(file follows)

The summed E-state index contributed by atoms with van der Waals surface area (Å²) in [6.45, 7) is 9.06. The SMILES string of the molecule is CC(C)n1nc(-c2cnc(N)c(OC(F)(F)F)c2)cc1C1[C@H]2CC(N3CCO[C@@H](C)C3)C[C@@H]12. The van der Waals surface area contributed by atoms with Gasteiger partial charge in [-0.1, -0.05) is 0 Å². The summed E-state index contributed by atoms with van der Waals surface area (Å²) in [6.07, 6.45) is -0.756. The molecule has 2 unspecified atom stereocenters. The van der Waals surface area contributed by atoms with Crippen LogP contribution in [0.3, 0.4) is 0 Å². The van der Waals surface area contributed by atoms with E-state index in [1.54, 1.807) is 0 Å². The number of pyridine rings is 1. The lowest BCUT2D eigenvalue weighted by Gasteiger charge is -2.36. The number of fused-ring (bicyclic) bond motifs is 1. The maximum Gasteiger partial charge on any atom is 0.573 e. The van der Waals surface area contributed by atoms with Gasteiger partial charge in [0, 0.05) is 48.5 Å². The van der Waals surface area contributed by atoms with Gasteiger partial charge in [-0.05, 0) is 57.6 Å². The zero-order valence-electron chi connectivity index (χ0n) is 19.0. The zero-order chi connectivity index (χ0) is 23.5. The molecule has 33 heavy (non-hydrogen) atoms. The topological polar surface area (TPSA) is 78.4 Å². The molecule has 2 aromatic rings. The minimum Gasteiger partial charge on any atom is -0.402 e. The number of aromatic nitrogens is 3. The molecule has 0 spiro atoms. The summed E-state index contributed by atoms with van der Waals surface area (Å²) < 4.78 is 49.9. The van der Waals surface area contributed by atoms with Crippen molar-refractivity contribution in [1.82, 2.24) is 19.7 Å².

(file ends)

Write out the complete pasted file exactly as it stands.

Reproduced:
The summed E-state index contributed by atoms with van der Waals surface area (Å²) in [6.45, 7) is 9.06. The SMILES string of the molecule is CC(C)n1nc(-c2cnc(N)c(OC(F)(F)F)c2)cc1C1[C@H]2CC(N3CCO[C@@H](C)C3)C[C@@H]12. The van der Waals surface area contributed by atoms with Gasteiger partial charge in [-0.1, -0.05) is 0 Å². The summed E-state index contributed by atoms with van der Waals surface area (Å²) in [6.07, 6.45) is -0.756. The molecule has 2 unspecified atom stereocenters. The van der Waals surface area contributed by atoms with Crippen LogP contribution in [0.3, 0.4) is 0 Å². The van der Waals surface area contributed by atoms with E-state index in [1.54, 1.807) is 0 Å². The number of pyridine rings is 1. The lowest BCUT2D eigenvalue weighted by Gasteiger charge is -2.36. The number of fused-ring (bicyclic) bond motifs is 1. The maximum Gasteiger partial charge on any atom is 0.573 e. The van der Waals surface area contributed by atoms with Gasteiger partial charge in [0, 0.05) is 48.5 Å². The van der Waals surface area contributed by atoms with Gasteiger partial charge in [-0.05, 0) is 57.6 Å². The zero-order valence-electron chi connectivity index (χ0n) is 19.0. The zero-order chi connectivity index (χ0) is 23.5. The molecule has 33 heavy (non-hydrogen) atoms. The topological polar surface area (TPSA) is 78.4 Å². The molecule has 2 aromatic rings. The minimum Gasteiger partial charge on any atom is -0.402 e. The number of aromatic nitrogens is 3. The molecule has 0 spiro atoms. The summed E-state index contributed by atoms with van der Waals surface area (Å²) < 4.78 is 49.9. The van der Waals surface area contributed by atoms with Crippen molar-refractivity contribution in [1.82, 2.24) is 19.7 Å².